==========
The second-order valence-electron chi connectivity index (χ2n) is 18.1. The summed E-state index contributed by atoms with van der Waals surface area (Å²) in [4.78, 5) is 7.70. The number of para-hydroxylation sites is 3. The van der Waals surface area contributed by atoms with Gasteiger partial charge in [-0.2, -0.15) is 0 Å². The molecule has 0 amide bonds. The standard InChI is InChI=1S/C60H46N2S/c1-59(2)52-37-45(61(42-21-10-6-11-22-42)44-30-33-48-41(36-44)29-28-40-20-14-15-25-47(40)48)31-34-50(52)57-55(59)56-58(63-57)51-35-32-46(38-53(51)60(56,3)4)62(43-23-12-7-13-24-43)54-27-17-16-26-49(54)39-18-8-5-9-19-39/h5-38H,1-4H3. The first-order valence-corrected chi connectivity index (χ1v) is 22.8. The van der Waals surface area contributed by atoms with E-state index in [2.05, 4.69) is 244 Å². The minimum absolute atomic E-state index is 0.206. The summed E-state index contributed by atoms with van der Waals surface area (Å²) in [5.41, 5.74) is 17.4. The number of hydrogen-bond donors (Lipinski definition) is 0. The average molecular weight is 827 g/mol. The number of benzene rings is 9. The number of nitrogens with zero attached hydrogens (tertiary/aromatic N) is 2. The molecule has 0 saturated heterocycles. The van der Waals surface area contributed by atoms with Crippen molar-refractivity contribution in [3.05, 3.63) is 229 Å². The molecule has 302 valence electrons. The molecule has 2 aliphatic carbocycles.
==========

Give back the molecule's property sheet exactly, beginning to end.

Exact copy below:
The second-order valence-electron chi connectivity index (χ2n) is 18.1. The summed E-state index contributed by atoms with van der Waals surface area (Å²) in [4.78, 5) is 7.70. The number of para-hydroxylation sites is 3. The van der Waals surface area contributed by atoms with Gasteiger partial charge in [-0.2, -0.15) is 0 Å². The molecule has 0 amide bonds. The standard InChI is InChI=1S/C60H46N2S/c1-59(2)52-37-45(61(42-21-10-6-11-22-42)44-30-33-48-41(36-44)29-28-40-20-14-15-25-47(40)48)31-34-50(52)57-55(59)56-58(63-57)51-35-32-46(38-53(51)60(56,3)4)62(43-23-12-7-13-24-43)54-27-17-16-26-49(54)39-18-8-5-9-19-39/h5-38H,1-4H3. The first-order valence-corrected chi connectivity index (χ1v) is 22.8. The van der Waals surface area contributed by atoms with E-state index in [2.05, 4.69) is 244 Å². The minimum absolute atomic E-state index is 0.206. The summed E-state index contributed by atoms with van der Waals surface area (Å²) in [5.41, 5.74) is 17.4. The number of hydrogen-bond donors (Lipinski definition) is 0. The average molecular weight is 827 g/mol. The number of benzene rings is 9. The number of nitrogens with zero attached hydrogens (tertiary/aromatic N) is 2. The molecule has 0 saturated heterocycles. The van der Waals surface area contributed by atoms with Crippen molar-refractivity contribution in [3.05, 3.63) is 229 Å². The molecule has 302 valence electrons. The molecule has 2 aliphatic carbocycles.